Amazon is also employing third-party logistic providers such as Ninja Van to provide last mile delivery instead of utilizing its own as it seeks to establish market presence first before importing its extensive network of logistic services.

Besides their advantage in technology, being the largest online retailer in the world gives Amazon the ability and the economies of scale to offer premium brands at a discount that local retailers are unable to compete with.

Amazon’s impact on SGX stocks

There is a good reason why many herald Amazon as “the most disruptive force in retail and technology”, and its ability to force retail titans such as Walmart and Best Buy to adapt is a stark reminder of its influence. Many are also predicting the death of retail in the US: Bank of America Merrill Lynch estimates that US retail floorspace is down 10 per cent since 2010, while department store sales are down 18 per cent. In 2017, the retail industry has lost an average of 9,000 jobs per month, despite the US labour market reporting positive growth.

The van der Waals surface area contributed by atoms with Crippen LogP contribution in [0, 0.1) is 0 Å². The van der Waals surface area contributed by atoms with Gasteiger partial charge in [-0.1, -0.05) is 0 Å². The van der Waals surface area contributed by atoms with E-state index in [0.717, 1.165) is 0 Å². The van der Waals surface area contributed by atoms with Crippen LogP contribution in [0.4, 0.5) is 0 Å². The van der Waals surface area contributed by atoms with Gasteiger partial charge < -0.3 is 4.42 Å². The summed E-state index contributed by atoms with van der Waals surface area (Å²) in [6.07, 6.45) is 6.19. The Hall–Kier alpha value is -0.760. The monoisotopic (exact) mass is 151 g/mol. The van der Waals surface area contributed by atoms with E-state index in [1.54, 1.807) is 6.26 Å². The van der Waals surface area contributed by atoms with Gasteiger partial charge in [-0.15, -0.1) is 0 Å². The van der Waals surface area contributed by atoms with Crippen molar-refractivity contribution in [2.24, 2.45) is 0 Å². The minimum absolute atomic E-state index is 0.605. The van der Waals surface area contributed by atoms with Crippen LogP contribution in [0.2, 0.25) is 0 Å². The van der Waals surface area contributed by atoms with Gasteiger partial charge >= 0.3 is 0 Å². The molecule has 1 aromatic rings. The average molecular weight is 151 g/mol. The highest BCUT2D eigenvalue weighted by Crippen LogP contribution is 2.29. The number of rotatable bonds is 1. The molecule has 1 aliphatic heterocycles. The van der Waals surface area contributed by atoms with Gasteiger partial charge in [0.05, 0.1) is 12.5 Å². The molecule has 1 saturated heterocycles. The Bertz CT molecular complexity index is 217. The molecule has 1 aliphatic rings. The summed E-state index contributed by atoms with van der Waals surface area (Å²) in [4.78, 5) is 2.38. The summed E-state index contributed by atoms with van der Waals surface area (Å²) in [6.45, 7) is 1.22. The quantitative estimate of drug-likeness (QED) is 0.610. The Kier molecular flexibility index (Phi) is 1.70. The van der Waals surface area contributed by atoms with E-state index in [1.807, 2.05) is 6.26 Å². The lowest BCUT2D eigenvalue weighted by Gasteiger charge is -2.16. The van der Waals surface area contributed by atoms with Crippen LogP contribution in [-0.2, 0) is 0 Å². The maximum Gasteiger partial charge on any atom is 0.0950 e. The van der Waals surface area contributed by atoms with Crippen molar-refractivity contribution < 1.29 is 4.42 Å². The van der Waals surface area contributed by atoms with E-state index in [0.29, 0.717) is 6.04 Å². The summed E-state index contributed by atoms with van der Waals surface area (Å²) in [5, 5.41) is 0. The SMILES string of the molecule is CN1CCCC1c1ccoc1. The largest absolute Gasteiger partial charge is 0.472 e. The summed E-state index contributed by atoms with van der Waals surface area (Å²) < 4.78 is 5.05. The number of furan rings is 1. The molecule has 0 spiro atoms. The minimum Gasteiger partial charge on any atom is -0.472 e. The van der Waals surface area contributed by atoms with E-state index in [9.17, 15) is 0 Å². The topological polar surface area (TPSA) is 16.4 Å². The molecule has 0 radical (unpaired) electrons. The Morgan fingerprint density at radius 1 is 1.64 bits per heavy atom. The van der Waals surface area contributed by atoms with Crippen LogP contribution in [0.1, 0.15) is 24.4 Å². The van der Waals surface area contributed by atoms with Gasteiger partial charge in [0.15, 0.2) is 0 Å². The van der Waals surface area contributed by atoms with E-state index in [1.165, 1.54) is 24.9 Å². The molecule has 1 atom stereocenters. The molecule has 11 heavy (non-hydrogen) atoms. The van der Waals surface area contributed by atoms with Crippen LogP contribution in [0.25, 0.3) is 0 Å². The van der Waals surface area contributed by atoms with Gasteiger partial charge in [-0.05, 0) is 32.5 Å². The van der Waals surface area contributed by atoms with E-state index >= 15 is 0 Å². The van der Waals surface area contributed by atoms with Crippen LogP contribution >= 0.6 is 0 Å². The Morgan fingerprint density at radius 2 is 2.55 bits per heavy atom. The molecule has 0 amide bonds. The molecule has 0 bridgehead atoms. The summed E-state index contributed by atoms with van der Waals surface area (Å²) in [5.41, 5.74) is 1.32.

US Retail Statistics: Online Retail vs. Department Stores

It is indeed hard to imagine a world where traditional retail will be able to compete with the low cost and convenience provided by online retail in the future, assuming that proper infrastructure is in place. Hence, it is my view that Amazon’s entry heralds the decline for traditional retail stocks, such as $DairyFarm USD(D01.SI)$Sheng Siong(OV8.SI). So any optimistic outlook of future growth for retail stocks should be treated with caution, especially if the company has not given any signals that they are looking to adapt to the online platform.

Retail REITs such as $BHG Retail Reit(BMGU.SI)$CapitaMall Trust(C38U.SI)$Frasers Cpt Tr(J69U.SI) , $Mapletree Com Tr(N2IU.SI) and $Suntec Reit(T82U.SI) may also be hit. URA figures show that the retail vacancy was at a relatively high 7.7 per cent at the end of the first quarter of 2017, despite softening rentals. As in the case in other mature economies such as the US, several high-profile brick-and-mortar players have closed shop in recent years, including department stores John Little and Marks & Spencer, lifestyle and furnishing stores IWannagohome and FrancFranc as well as fashion outlets Parco and Raoul. As e-commerce increases its market share, retail vacancies could climb even as rentals continue falling.